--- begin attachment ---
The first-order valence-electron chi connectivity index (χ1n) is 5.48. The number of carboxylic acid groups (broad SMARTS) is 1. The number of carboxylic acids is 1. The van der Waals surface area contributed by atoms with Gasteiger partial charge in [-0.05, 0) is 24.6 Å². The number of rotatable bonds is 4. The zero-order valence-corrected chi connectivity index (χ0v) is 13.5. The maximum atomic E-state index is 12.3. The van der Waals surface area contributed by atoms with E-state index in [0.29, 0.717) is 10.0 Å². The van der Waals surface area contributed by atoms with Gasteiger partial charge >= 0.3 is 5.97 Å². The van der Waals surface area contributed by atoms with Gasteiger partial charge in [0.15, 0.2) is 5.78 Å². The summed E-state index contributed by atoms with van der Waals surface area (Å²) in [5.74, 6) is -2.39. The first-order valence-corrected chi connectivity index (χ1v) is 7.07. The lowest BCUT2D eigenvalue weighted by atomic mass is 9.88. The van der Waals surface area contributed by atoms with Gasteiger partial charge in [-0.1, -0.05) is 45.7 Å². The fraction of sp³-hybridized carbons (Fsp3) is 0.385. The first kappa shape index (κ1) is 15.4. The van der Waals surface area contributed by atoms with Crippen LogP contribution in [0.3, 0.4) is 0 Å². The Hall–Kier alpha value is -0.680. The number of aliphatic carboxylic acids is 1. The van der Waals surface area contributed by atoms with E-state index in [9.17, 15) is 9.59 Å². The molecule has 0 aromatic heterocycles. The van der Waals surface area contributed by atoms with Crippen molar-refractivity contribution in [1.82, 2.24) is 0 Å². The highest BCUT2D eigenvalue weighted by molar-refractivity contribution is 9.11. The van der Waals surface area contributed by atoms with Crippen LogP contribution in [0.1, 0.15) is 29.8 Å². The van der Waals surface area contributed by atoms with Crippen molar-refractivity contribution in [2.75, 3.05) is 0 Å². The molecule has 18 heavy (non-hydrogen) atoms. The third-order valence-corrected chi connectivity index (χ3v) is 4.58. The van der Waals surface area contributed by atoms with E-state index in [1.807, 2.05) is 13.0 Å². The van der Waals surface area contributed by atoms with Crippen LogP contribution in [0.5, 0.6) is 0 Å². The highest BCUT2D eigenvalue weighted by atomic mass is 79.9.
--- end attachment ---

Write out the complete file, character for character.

The first-order valence-electron chi connectivity index (χ1n) is 5.48. The number of carboxylic acid groups (broad SMARTS) is 1. The number of carboxylic acids is 1. The van der Waals surface area contributed by atoms with Gasteiger partial charge in [-0.05, 0) is 24.6 Å². The number of rotatable bonds is 4. The zero-order valence-corrected chi connectivity index (χ0v) is 13.5. The maximum atomic E-state index is 12.3. The van der Waals surface area contributed by atoms with E-state index in [0.29, 0.717) is 10.0 Å². The van der Waals surface area contributed by atoms with Gasteiger partial charge >= 0.3 is 5.97 Å². The van der Waals surface area contributed by atoms with Gasteiger partial charge in [0.15, 0.2) is 5.78 Å². The summed E-state index contributed by atoms with van der Waals surface area (Å²) in [5.74, 6) is -2.39. The first-order valence-corrected chi connectivity index (χ1v) is 7.07. The lowest BCUT2D eigenvalue weighted by atomic mass is 9.88. The van der Waals surface area contributed by atoms with Gasteiger partial charge in [-0.1, -0.05) is 45.7 Å². The fraction of sp³-hybridized carbons (Fsp3) is 0.385. The first kappa shape index (κ1) is 15.4. The van der Waals surface area contributed by atoms with Crippen LogP contribution in [0.3, 0.4) is 0 Å². The Hall–Kier alpha value is -0.680. The number of aliphatic carboxylic acids is 1. The van der Waals surface area contributed by atoms with E-state index in [9.17, 15) is 9.59 Å². The molecule has 0 aromatic heterocycles. The van der Waals surface area contributed by atoms with Crippen molar-refractivity contribution in [1.82, 2.24) is 0 Å². The highest BCUT2D eigenvalue weighted by molar-refractivity contribution is 9.11. The van der Waals surface area contributed by atoms with Crippen LogP contribution in [0.1, 0.15) is 29.8 Å². The van der Waals surface area contributed by atoms with Crippen molar-refractivity contribution in [2.75, 3.05) is 0 Å². The molecule has 18 heavy (non-hydrogen) atoms. The third-order valence-corrected chi connectivity index (χ3v) is 4.58. The van der Waals surface area contributed by atoms with E-state index in [1.807, 2.05) is 13.0 Å². The van der Waals surface area contributed by atoms with Crippen LogP contribution in [0.5, 0.6) is 0 Å². The highest BCUT2D eigenvalue weighted by atomic mass is 79.9.